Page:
The device of the present invention may be operated in various ways to establish a degree of versatility not heretofore available in the prior art and is especially adapted for printing designs on exterior surfaces of drinking cups and the like.
In a series of related U.S. patent applications Ser. Nos. 332,723; 332,724; 332,725, 332,726, filed this same date and assigned to the now U.S. Pat. No. 4,379,818; assignee herein various arrangements of related apparatus for use with the present invention are disclosed in detail. It should be understood that, to the extent necessary, the teachings of said applications should be considered incorporated by reference herein.
In one embodiment, the apparatus of the present invention includes a rotatably driven transfer means adapted to carry a design configuration and follower means synchronously driven therewith for carrying and orienting an article to receive the design from the transfer means into alignment therewith in nonslip rolling contact. The respective transfer means and article share a respective center and apex as established by the follower means. In another embodiment the transfer means and article are forced into engagement via an elastic interface.
FIGS. 1-4 show the geometric relations between the various components and generally illustrate an operating principle of the apparatus of the present invention.
FIG. 5 is a detailed view of an apparatus showing print and print transfer stations of a device incorporating the present invention.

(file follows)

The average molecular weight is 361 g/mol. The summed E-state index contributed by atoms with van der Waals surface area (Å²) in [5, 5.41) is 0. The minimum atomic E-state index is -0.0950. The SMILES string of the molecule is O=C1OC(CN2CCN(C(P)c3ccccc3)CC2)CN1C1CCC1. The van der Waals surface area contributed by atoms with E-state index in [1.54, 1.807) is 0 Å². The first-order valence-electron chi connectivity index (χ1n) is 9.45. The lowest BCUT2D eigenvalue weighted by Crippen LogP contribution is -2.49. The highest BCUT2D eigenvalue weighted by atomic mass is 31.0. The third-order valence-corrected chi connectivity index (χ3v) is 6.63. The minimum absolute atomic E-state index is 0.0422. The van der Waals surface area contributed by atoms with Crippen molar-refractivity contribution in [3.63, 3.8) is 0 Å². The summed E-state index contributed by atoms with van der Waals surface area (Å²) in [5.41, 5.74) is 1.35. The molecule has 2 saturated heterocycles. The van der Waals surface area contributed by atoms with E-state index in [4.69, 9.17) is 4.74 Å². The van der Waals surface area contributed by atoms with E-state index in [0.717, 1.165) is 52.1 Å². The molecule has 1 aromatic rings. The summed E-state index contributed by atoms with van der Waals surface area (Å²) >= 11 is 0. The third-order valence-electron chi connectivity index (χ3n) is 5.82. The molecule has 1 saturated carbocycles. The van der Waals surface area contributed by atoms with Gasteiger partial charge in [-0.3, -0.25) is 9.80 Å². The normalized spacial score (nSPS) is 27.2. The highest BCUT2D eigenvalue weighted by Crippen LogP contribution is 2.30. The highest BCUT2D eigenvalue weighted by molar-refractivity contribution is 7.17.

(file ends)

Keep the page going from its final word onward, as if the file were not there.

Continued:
FIGS. 6-7 and 8A-8C schematically illustrate geometric relations for application to a cam following print transfer feature of the present invention.
FIGS. 9, 10A and 10B illustrate details of the print transfer apparatus in respective multi-position plan, perspective and side section views.
FIG. 11 is a fragmented side section of an alternative embodiment of the print transfer apparatus.
FIG. 12 is a schematic view of an alternate embodiment of the present invention for a decal printer and the like.
The apparatus of the present invention makes use of geometric relationships special to conic sections. First, referring to FIG. 1, a cone 10 (truncated as shown), having an apex point A, when placed on a flat surface 12 and rolled, will trace a circular arc or disk 14 about a center line CL and having as its apex A located thereon. The cone 10 will travel along this path freely with no slipping. Second, referring to FIG. 2, two cones, the first mentioned 10 above and another 16 having the same apex A and placed side by side, roll one on the other with no slipping along the line of contact or ray 18.